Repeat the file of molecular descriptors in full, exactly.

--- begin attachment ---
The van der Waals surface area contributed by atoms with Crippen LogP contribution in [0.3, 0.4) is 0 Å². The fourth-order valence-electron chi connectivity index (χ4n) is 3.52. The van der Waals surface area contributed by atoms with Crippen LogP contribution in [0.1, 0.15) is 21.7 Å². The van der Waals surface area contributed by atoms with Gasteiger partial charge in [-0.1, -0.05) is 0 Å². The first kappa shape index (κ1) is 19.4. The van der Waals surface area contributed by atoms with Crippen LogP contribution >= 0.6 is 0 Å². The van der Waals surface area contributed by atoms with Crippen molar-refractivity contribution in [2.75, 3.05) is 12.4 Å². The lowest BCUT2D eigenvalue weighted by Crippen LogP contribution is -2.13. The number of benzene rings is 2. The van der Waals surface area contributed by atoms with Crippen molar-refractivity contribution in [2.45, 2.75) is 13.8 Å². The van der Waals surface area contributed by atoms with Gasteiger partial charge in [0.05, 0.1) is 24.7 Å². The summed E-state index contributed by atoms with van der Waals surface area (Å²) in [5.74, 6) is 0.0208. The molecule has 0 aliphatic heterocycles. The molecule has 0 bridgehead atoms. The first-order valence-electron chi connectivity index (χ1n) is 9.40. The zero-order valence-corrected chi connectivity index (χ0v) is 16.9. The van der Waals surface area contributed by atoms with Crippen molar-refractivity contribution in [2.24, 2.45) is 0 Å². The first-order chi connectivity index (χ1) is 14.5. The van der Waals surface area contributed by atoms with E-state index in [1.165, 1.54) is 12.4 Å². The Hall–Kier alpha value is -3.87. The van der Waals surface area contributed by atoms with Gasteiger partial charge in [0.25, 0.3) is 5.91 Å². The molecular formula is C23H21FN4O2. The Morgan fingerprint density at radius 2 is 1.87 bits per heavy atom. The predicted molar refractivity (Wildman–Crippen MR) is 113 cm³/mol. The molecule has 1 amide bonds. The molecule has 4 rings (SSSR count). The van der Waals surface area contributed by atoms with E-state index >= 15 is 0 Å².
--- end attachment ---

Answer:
The van der Waals surface area contributed by atoms with Crippen LogP contribution in [0.3, 0.4) is 0 Å². The fourth-order valence-electron chi connectivity index (χ4n) is 3.52. The van der Waals surface area contributed by atoms with Crippen LogP contribution in [0.1, 0.15) is 21.7 Å². The van der Waals surface area contributed by atoms with Gasteiger partial charge in [-0.1, -0.05) is 0 Å². The first kappa shape index (κ1) is 19.4. The van der Waals surface area contributed by atoms with Crippen LogP contribution >= 0.6 is 0 Å². The van der Waals surface area contributed by atoms with Crippen molar-refractivity contribution in [2.75, 3.05) is 12.4 Å². The lowest BCUT2D eigenvalue weighted by Crippen LogP contribution is -2.13. The number of benzene rings is 2. The van der Waals surface area contributed by atoms with Crippen molar-refractivity contribution in [2.45, 2.75) is 13.8 Å². The van der Waals surface area contributed by atoms with Gasteiger partial charge in [0.05, 0.1) is 24.7 Å². The summed E-state index contributed by atoms with van der Waals surface area (Å²) in [5.74, 6) is 0.0208. The molecule has 0 aliphatic heterocycles. The molecule has 0 bridgehead atoms. The first-order valence-electron chi connectivity index (χ1n) is 9.40. The zero-order valence-corrected chi connectivity index (χ0v) is 16.9. The van der Waals surface area contributed by atoms with Crippen molar-refractivity contribution in [2.24, 2.45) is 0 Å². The first-order chi connectivity index (χ1) is 14.5. The van der Waals surface area contributed by atoms with E-state index in [1.165, 1.54) is 12.4 Å². The Hall–Kier alpha value is -3.87. The van der Waals surface area contributed by atoms with Gasteiger partial charge in [0.25, 0.3) is 5.91 Å². The molecular formula is C23H21FN4O2. The Morgan fingerprint density at radius 2 is 1.87 bits per heavy atom. The predicted molar refractivity (Wildman–Crippen MR) is 113 cm³/mol. The molecule has 1 amide bonds. The molecule has 4 rings (SSSR count). The van der Waals surface area contributed by atoms with E-state index >= 15 is 0 Å².